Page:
John Dawson Winter III (February 23, 1944 – July 16, 2014) was an American singer and guitarist. Winter was known for his high-energy blues rock albums and live performances in the late 1960s and 1970s. He also produced three Grammy Award–winning albums for blues singer and guitarist Muddy Waters. After his time with Waters, Winter recorded several Grammy-nominated blues albums. In 1988, he was inducted into the Blues Foundation Hall of Fame and in 2003, he was ranked 63rd in Rolling Stone magazine’s list of the “100 Greatest Guitarists of All Time”.
Johnny Winter was born in Beaumont, Texas, on February 23, 1944. He and younger brother Edgar (born 1946) were nurtured at an early age by their parents in musical pursuits. Their father, Leland, Mississippi native John Dawson Winter Jr. (1909–2001), was also a musician who played saxophone and guitar and sang at churches, weddings, Kiwanis and Rotary Club gatherings. Johnny and his brother, both of whom were born with albinism, began performing at an early age. When he was ten years old, the brothers appeared on a local children’s show with Johnny playing ukulele.
His recording career began at the age of 15, when his band Johnny and the Jammers released “School Day Blues” on a Houston record label. During this same period, he was able to see performances by classic blues artists such as Muddy Waters, B.B. King, and Bobby Bland. In the early days, Winter would sometimes sit in with Roy Head and the Traits when they performed in the Beaumont area, and in 1967, Winter recorded a single with the Traits: “Tramp” backed with “Parchman Farm” (Universal Records 30496). In 1968, he released his first album The Progressive Blues Experiment, on Austin’s Sonobeat Records.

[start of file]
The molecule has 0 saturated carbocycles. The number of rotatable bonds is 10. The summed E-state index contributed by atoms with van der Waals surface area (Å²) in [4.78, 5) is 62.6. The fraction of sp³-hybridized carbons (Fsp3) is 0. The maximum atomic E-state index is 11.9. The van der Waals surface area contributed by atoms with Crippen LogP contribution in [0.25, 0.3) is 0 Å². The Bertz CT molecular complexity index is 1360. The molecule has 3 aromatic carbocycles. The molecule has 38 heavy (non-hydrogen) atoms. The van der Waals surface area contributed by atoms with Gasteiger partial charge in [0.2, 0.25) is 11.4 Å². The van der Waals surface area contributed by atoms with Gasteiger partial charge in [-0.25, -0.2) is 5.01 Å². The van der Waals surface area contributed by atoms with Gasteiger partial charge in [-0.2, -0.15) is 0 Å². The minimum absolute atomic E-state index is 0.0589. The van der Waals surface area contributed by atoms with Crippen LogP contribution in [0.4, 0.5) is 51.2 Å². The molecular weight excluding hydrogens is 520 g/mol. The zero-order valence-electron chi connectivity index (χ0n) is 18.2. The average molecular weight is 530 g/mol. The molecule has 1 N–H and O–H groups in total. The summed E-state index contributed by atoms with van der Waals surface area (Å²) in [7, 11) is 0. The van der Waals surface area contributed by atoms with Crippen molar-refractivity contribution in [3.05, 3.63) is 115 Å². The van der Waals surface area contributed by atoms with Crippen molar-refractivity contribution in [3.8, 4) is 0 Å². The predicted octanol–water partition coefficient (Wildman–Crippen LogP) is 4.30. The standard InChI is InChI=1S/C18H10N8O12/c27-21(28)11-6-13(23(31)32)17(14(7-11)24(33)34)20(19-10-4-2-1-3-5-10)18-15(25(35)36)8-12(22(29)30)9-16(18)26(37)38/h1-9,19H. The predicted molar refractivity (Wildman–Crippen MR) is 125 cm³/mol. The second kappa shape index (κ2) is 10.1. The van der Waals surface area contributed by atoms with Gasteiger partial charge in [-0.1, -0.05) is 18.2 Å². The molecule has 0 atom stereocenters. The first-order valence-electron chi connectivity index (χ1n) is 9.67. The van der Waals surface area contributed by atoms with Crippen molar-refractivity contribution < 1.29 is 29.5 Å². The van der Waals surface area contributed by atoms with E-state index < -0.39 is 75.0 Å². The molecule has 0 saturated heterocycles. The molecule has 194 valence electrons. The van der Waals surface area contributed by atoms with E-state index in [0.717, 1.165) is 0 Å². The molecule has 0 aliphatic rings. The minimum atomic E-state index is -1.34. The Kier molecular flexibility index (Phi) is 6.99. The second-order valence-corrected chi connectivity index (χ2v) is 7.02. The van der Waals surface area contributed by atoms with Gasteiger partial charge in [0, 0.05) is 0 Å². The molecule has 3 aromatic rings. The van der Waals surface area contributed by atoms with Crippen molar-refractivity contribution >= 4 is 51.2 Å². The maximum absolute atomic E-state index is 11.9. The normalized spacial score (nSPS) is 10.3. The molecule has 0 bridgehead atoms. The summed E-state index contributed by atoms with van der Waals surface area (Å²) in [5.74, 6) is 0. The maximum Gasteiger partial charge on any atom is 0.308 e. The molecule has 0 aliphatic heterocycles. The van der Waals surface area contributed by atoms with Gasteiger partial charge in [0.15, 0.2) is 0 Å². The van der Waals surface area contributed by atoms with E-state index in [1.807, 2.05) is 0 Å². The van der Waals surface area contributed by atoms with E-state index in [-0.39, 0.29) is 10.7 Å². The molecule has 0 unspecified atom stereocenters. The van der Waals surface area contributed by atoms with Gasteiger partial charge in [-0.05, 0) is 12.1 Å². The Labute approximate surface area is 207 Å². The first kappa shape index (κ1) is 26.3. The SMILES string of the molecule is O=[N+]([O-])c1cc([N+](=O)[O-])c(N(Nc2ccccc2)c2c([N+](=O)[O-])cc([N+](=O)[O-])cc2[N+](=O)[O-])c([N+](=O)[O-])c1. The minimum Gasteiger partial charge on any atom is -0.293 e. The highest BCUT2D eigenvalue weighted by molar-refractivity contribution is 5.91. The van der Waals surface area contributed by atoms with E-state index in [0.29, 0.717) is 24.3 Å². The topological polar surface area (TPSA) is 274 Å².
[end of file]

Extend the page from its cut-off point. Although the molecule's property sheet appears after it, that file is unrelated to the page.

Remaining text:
Beginning in 1969, the first of numerous Johnny Winter albums was released which were cobbled together from approximately fifteen singles (about 30 “sides”) he recorded before signing with Columbia in 1969. Many were produced by Roy Ames, owner of Home Cooking Records/Clarity Music Publishing, who had briefly managed Winter. According to an article from the Houston Press, Winter left town for the express purpose of getting away from him. Ames died on August 14, 2003, of natural causes at age 66. As Ames left no obvious heirs, the ownership rights of the Ames master recordings remains unclear. As Winter stated in an interview when the subject of Roy Ames came up, “This guy has screwed so many people it makes me mad to even talk about him.” (wikipedia)
And here´s a very early Johnny Winter bootleg … listen and enjoy the power of the blues as Johny Winter plays it
Recorded live at the Hollywood Bowl, August 1, 1969
excellent mono audience recording
Tommy Shannon (bass)
John Turner (drums)
Edgar Winter (keyboards)
Johnny Winter (guitar, vocals)
01. Help Me (Williamson) 4.19
02. Leland Mississippi Blues (Winter) 4.22
03. Mean Town Blues (Winter) 8.42
04. It´s My Own Fault (King/Taub) 11.25
05. I Hate Everybody (Winter) 4.50
06. Tell The Truth (Winter) 7.10
07. What’d I Say (Charles) 4.28